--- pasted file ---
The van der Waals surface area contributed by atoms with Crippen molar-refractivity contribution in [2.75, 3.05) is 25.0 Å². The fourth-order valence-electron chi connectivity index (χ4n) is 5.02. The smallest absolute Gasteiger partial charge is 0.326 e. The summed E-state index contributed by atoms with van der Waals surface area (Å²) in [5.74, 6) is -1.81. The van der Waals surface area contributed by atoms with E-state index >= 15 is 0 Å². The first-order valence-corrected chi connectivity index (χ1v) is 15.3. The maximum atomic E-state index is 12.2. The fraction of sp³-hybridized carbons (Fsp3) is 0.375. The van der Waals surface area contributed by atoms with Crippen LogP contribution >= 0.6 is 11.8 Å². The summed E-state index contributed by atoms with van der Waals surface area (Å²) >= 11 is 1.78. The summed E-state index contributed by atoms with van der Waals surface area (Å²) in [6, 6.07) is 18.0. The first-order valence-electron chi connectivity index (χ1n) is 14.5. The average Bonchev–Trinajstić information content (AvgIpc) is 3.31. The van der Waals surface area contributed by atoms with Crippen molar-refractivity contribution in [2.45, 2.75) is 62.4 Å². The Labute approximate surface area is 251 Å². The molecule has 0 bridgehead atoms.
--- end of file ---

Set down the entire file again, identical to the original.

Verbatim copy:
The van der Waals surface area contributed by atoms with Crippen molar-refractivity contribution in [2.75, 3.05) is 25.0 Å². The fourth-order valence-electron chi connectivity index (χ4n) is 5.02. The smallest absolute Gasteiger partial charge is 0.326 e. The summed E-state index contributed by atoms with van der Waals surface area (Å²) in [5.74, 6) is -1.81. The van der Waals surface area contributed by atoms with E-state index >= 15 is 0 Å². The first-order valence-corrected chi connectivity index (χ1v) is 15.3. The maximum atomic E-state index is 12.2. The fraction of sp³-hybridized carbons (Fsp3) is 0.375. The van der Waals surface area contributed by atoms with Crippen LogP contribution >= 0.6 is 11.8 Å². The summed E-state index contributed by atoms with van der Waals surface area (Å²) >= 11 is 1.78. The summed E-state index contributed by atoms with van der Waals surface area (Å²) in [6, 6.07) is 18.0. The first-order valence-electron chi connectivity index (χ1n) is 14.5. The average Bonchev–Trinajstić information content (AvgIpc) is 3.31. The van der Waals surface area contributed by atoms with Crippen molar-refractivity contribution in [2.45, 2.75) is 62.4 Å². The Labute approximate surface area is 251 Å². The molecule has 0 bridgehead atoms.